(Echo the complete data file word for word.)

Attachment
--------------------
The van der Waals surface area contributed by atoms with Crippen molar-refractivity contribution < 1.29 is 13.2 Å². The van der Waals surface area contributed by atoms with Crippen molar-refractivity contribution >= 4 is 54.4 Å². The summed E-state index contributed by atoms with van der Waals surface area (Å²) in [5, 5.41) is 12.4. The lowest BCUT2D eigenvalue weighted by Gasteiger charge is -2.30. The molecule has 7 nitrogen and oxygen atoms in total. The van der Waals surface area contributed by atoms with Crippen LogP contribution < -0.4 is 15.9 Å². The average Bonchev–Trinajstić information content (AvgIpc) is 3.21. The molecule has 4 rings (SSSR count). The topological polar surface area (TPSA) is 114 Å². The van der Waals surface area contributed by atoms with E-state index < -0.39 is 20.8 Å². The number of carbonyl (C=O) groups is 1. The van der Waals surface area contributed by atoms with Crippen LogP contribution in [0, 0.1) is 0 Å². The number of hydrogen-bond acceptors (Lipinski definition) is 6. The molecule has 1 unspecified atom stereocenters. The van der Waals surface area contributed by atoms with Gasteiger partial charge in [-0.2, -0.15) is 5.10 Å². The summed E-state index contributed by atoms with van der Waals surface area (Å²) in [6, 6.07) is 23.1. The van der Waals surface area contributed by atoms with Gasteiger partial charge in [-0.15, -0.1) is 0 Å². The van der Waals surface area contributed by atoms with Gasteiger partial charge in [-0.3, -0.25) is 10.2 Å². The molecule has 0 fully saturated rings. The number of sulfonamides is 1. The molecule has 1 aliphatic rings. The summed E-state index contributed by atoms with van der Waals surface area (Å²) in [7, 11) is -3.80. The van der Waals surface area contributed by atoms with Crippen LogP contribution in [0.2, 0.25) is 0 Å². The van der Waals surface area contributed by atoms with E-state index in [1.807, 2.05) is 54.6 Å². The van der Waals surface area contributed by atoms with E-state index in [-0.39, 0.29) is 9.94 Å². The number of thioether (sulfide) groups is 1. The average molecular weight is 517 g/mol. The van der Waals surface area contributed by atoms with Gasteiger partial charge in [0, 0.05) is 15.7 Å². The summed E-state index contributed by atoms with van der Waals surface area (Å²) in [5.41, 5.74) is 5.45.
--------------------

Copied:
The van der Waals surface area contributed by atoms with Crippen molar-refractivity contribution < 1.29 is 13.2 Å². The van der Waals surface area contributed by atoms with Crippen molar-refractivity contribution >= 4 is 54.4 Å². The summed E-state index contributed by atoms with van der Waals surface area (Å²) in [5, 5.41) is 12.4. The lowest BCUT2D eigenvalue weighted by Gasteiger charge is -2.30. The molecule has 7 nitrogen and oxygen atoms in total. The van der Waals surface area contributed by atoms with Crippen LogP contribution < -0.4 is 15.9 Å². The average Bonchev–Trinajstić information content (AvgIpc) is 3.21. The molecule has 4 rings (SSSR count). The topological polar surface area (TPSA) is 114 Å². The van der Waals surface area contributed by atoms with E-state index < -0.39 is 20.8 Å². The number of carbonyl (C=O) groups is 1. The van der Waals surface area contributed by atoms with Crippen LogP contribution in [0, 0.1) is 0 Å². The number of hydrogen-bond acceptors (Lipinski definition) is 6. The molecule has 1 unspecified atom stereocenters. The van der Waals surface area contributed by atoms with Gasteiger partial charge in [-0.2, -0.15) is 5.10 Å². The summed E-state index contributed by atoms with van der Waals surface area (Å²) in [6, 6.07) is 23.1. The van der Waals surface area contributed by atoms with Gasteiger partial charge in [-0.15, -0.1) is 0 Å². The van der Waals surface area contributed by atoms with Gasteiger partial charge in [-0.3, -0.25) is 10.2 Å². The molecule has 0 fully saturated rings. The number of sulfonamides is 1. The molecule has 1 aliphatic rings. The summed E-state index contributed by atoms with van der Waals surface area (Å²) in [7, 11) is -3.80. The van der Waals surface area contributed by atoms with Crippen LogP contribution in [0.2, 0.25) is 0 Å². The van der Waals surface area contributed by atoms with E-state index in [1.807, 2.05) is 54.6 Å². The van der Waals surface area contributed by atoms with E-state index in [-0.39, 0.29) is 9.94 Å². The number of thioether (sulfide) groups is 1. The average molecular weight is 517 g/mol. The van der Waals surface area contributed by atoms with Gasteiger partial charge in [0, 0.05) is 15.7 Å². The summed E-state index contributed by atoms with van der Waals surface area (Å²) in [5.41, 5.74) is 5.45.